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March 1, 2009

Liturgical eating: Tips for adding the Lord to your diet

By Emily Stimpson


This Lent, stop dieting and start eating like a Catholic. That’s right — eating like a Catholic. There really is such a thing. Think of it as liturgical eating.

You see, God has this thing about his children needing to sanctify every aspect of their lives. It’s not enough to just show up on Sunday for Mass and call it good. He wants everything — every thought, every word, every action — made holy. And that includes how we eat.

So, how exactly do we practice liturgical eating?

Watch the calendar — the liturgical calendar that is. Fast when the church fasts, feast when the church feasts.

The good news is there are a lot more feast days than fast days — holy days of obligation, solemnities, saints’ feasts, and every single Sunday all count as occasions for indulging in the riches of God’s creation. There are also 50 days in the Easter season. Blessed time that one.

To balance all the feasting, there’s Lent. And Advent. And Fridays. Not just Good Friday, but all Fridays. Unless a feast falls on Friday, the church asks us to make it a day of abstinence, refraining from eating meat or some other goody as an alternate penance.

If you want more fasting still, try Wednesdays. In the early church, strict fasts were observed on Wednesdays and Fridays every week. Subsisting solely on bread and water may not be your thing, but giving up your morning Starbucks run will do almost as well if done with the right spirit.

Cultivate the virtue of temperance. Or, as your mother used to say, “Moderation in all things, dear.”

In ordinary time, when we’re neither fasting nor feasting, temperance helps us eat when we’re hungry and stop when we’re full. At all times, temperance tells us to take no more than we need. It guides our food choices, keeping our diet balanced and nutritious. It prevents us from using food as a narcotic and drowning our sorrows in excessive amounts of chocolate. And it acts as a check against gluttony, reminding us that satisfying our stomachs isn’t the goal of existence.

Temperance puts us, not the food, in control, which means we can forgo calorie counting and tasteless fat-free substitutes: When eating like a Catholic, appetite, tastebuds and common sense control what we eat, not numbers on a label.

Eat real food. Food is meant to nourish our bodies, not harm them. But almost without exception, the more processed the food, the less nutritious it is. That’s why it’s best to eat less factory-manufactured food and more God-manufactured food.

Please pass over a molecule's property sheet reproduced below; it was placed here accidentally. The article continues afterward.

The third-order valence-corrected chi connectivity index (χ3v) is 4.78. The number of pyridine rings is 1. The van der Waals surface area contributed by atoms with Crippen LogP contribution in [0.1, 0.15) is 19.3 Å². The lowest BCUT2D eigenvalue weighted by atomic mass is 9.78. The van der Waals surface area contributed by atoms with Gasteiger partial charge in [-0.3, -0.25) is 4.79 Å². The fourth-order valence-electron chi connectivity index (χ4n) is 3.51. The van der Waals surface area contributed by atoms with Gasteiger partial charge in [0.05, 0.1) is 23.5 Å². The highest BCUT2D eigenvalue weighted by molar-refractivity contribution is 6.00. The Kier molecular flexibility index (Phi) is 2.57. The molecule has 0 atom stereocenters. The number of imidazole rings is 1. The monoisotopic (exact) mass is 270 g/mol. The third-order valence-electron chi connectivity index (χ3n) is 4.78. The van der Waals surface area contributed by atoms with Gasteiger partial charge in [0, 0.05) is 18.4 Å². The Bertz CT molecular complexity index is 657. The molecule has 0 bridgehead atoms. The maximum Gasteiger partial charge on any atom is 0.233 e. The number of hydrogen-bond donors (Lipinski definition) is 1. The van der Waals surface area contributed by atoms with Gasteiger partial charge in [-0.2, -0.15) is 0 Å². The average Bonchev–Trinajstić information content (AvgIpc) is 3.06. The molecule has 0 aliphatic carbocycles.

God, in many ways, is the ultimate nutritionist. He gave us a world teeming with the vitamins, minerals and proteins we need to thrive. He’s also quite a chef, creating fruits, vegetables, grains and critters that make eating a joy. The more we eat what he makes, and the less we eat what a factory in Detroit makes, the stronger, slimmer and happier we’re likely to be.

Fortunately, eating real food doesn’t mean sticking solely to raw carrots. It just means passing up Cheetoes and snacking on roasted almonds instead. It also means making your own sauces without the help of Chef Boyardee. And it means doing something really wild, like growing some of your own food, even if it’s only a little container garden of herbs.

Don’t eat alone. At least, not when you can avoid it. Eating like a Catholic means recognizing that eating isn’t just about consuming fuel: It’s about building relationships.

Gathering with others for a meal makes us stop rushing from urgent task to urgent task and focus on the people we love. It also gives us the chance to bless others by preparing a meal for them or to gratefully receive a blessing given. Even the simplest meal, when shared by people who love each other, becomes a feast.

If soccer practice, late nights at the office or the evening news are increasingly interfering with that feast, use Lent to reclaim dinnertime. Make it a point to sit down regularly as a family for a meal or invite friends over for a bowl of soup.

Also save indulging in the richest treats for the times when others are there to join you, making your meal together a real occasion for celebration.

Practice eucharistic eating. Literally. The word “Eucharist” comes from the Greek eucharistia, meaning “to give thanks.” So when you eat, give thanks. Give thanks for God’s provision, for God’s goodness, and for God’s love.

Also be mindful. Be mindful that what you’re eating is a gift from God and be mindful of that to which the gift ultimately points.

Food, as God intended it to be, is a symbol of love and comfort, celebration and sacrifice, grace and gift. But most of all, it is a symbol of nourishment and life. It was and is the foreshadowing truth to the Eucharist.

In the Eucharist, Christ becomes food. Food becomes Christ. Every natural truth about food points to and is actualized at the Lord’s Table. Love and comfort, celebration and sacrifice, grace and gift, nourishment and life all have their place in the Supper of the Lamb.

The more we eat as we should, the more we can understand what God gives us in the Eucharist— his strength, his grace, his love, his life. And the more we understand the Eucharist, the more we’re able to eat as we should — with joy, with temperance, with others, with gratitude.

The rewards of that kind of eating are legion. Spiritual enlightenment tops the list. But there’s also better health, stronger relationships, and a lot less guilt. Not to mention way yummier food.